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Building clouds from a basket of legacy technologies is incredibly complicated. Complicated to design and build, complicated to live with, complicated to evolve, scale and secure. It needs an army of experts siloed in their various fields of expertise and a myriad number of support, maintenance and spares agreements to keep the band on the road.

HyperCloud changes all of that. 

HyperCloud achieves something radical. An approach that, for the first time, achieves a reductive technology architecture – stripping away waste and complexity, an inseparable fabric of hardware and software at every layer, where the resolution of complexity deep in the technology’s DNA becomes the enabler, a lever to unlock a profound change for IT in deploying and owning their own cloud. Resources become stateless and easily consumable, and the intelligence becomes ingrained into the cloud’s network fabric.



Let’s get physical

We started by rethinking the physical infrastructure as a whole. What if we designed all the hardware needed to build a cloud – regardless of whether it was bringing compute, storage or networking to the party to share a bunch of common design elements? One platform on which everything could efficiently be built. That would hugely simplify spares handling and lifecycle management of upgrades and the like. 

But then, what if we could design an architecture that made these hardware components consumable? Not in a throwaway, single use kind of way, but in the ability to add more of them to the fabric, change them out, or remove them entirely without the rest of the system caring, impacting the end users, and without the engineer installing them ever needing to configure any of them, or not even much care what they were? 

Want to add compute or storage resources? Simply plug them in and power them on. Within a few minutes, the resources are available to the entire cluster. Need to decommission a node? A single command migrates all resources from that node and powers it off for physical removal.

A true hardware fleet of everything needed to build a cloud in a data centre –  not a selection box of flavours. 

That would be transformational, so that’s what we did.


Networking is dumb

In the old world, data centre networking was a tax. Largely unchanged in decades, except for how fast it can shift packets, yet with an ever increasing number of crucial but complex and temperamental parameters to configure, the plumbing of the data centre has become the single biggest headache for IT teams. Ask them. Nine times out of ten, it will be the thing that screws up, adds, moves and changes and impacts service availability and delays deployments.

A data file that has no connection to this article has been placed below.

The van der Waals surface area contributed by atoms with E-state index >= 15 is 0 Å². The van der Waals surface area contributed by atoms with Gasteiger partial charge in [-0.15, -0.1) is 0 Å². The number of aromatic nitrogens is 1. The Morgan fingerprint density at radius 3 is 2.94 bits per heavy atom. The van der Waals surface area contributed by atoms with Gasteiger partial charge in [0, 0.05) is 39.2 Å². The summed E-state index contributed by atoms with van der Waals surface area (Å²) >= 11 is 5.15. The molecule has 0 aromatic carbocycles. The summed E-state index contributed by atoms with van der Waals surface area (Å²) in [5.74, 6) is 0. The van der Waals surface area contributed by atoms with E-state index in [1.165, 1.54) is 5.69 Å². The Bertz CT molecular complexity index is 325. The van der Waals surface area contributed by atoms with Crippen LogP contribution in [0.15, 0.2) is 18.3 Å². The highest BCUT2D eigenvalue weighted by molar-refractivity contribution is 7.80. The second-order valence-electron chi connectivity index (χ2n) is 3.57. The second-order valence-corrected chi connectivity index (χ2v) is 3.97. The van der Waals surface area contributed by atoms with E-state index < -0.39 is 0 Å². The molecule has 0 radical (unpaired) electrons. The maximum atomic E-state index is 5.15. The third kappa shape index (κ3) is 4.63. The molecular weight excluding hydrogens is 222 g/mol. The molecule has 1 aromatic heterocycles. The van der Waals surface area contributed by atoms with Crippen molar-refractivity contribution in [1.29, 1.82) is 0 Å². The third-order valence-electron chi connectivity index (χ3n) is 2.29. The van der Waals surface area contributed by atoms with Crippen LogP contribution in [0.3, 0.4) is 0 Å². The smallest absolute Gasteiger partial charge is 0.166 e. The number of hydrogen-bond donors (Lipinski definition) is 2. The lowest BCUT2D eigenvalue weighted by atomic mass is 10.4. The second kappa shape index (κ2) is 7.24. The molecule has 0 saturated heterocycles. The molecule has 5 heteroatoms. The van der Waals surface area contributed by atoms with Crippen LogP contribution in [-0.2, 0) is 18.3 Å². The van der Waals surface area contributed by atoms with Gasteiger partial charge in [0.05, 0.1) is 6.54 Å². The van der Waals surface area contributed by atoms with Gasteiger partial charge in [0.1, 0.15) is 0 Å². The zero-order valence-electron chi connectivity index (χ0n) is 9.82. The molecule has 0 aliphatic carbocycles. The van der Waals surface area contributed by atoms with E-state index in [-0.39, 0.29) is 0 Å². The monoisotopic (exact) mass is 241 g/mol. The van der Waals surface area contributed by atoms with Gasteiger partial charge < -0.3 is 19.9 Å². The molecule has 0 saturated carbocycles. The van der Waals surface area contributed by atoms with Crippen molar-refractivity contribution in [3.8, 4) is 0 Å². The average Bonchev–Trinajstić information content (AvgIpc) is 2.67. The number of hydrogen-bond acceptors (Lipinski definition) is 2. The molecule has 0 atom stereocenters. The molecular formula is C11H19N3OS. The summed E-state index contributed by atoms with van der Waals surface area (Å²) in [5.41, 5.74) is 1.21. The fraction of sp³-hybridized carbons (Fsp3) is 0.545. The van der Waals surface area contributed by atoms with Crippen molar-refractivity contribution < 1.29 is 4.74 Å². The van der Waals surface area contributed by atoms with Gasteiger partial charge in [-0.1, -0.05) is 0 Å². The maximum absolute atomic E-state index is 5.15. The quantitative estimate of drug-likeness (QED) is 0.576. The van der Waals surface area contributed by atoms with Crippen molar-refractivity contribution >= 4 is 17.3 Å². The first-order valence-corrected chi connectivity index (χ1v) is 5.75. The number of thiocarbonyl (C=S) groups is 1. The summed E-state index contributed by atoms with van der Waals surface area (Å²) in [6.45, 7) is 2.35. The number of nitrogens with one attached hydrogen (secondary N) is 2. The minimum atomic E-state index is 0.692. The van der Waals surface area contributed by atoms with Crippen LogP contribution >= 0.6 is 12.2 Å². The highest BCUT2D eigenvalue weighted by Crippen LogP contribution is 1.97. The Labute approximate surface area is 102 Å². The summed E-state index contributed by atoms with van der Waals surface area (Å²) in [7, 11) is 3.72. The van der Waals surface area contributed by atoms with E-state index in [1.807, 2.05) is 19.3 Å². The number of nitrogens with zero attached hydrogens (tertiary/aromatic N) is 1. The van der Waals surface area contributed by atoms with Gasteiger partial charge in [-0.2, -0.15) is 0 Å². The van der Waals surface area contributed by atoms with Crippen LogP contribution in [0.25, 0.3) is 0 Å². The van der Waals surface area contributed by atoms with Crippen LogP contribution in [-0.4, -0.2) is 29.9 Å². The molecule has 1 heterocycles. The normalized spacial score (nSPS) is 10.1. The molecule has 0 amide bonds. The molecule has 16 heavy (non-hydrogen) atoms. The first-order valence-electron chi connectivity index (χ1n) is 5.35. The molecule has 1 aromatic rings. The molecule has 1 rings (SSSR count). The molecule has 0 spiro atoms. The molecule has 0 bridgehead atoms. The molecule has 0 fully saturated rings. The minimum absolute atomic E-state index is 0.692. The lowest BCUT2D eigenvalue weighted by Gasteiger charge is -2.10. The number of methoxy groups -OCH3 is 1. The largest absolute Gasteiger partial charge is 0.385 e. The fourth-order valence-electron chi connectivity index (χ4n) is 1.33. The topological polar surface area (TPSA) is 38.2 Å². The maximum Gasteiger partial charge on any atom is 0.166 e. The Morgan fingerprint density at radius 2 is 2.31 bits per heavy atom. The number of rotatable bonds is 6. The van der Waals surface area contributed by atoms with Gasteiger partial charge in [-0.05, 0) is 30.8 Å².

HyperCloud handles networking configuration changes in a unified way; by integrating the networking into our Interconnects, changes to the virtual network layer automatically propagate to the physical networking layer. As changes are made, whether by the API, CLI, or GUI, those changes instantly take effect where needed physically. No more trunking VLANs to compute nodes and upstream switch ports.

HyperCloud even has IP Address Management functionality built-in, allowing IP address assignment to guest workloads automatically without requiring any guest VM or container configuration.

The network becomes the heart of the fabric.


Turn intelligent convention on its head

At a system level though we can change all of that. The network is the one place that can “see” everything. If it can see everything, what if we placed all the intelligence to automatically configure, and manage everything inside the network? Whole layers of networking complexity would immediately fall away.

What if we held that information (the state) of all these boxes and the data held within them in this intelligent interconnect fabric? And if that fabric was then controlled centrally, we could then manage the fabric, not the boxes. Then the dream of consumable, “stateless” hardware becomes a reality and adds, moves, changes, upgrades – everything – becomes radically simpler, totally elastic, and totally organic.

Unique. Radical simplification. A game changer.


You’ve only got a cloud when you deliver a service

Convention dictates that you should add more layers on top of the data infrastructure you run to virtualise it, administer and monitor the “tenants” you want to allow to use it and offer templates, services and applications from which they can select to actually start to get value from your cloud. Another layer of complexity. Another silo. But if you’re building a complete Cloud technology – a true product that delivers cloud, not just parts of it, then this capability is not optional, and should just be “there”. The minute you install your cloud, regardless of whether it has external connectivity, and with no other extra external dependencies. And, of course, as you’re operating a cloud, not a bunch of products and layers, its entire lifecycle management should also be part of the same fabric and single experience. 

That would be unique. That would strip away the final layer of complexity.

Another game changer.

One Fabric, One Fleet – Secure Provenance Delivered

Complexity is the enemy of data security and service resilience. Multiple silos of hardware and software, and multiple vendors with obscure supply chains, all make the challenge of delivering secure, sovereign, resilient cloud services intensely challenging.

Manufacturing it ourselves, integrating it into a single auditable fabric. Managing the fabric as a single entity, not as hundreds of discrete boxes, is transformative for security practitioners. It’s never been done before. It, again, is unique.

This is HyperCloud


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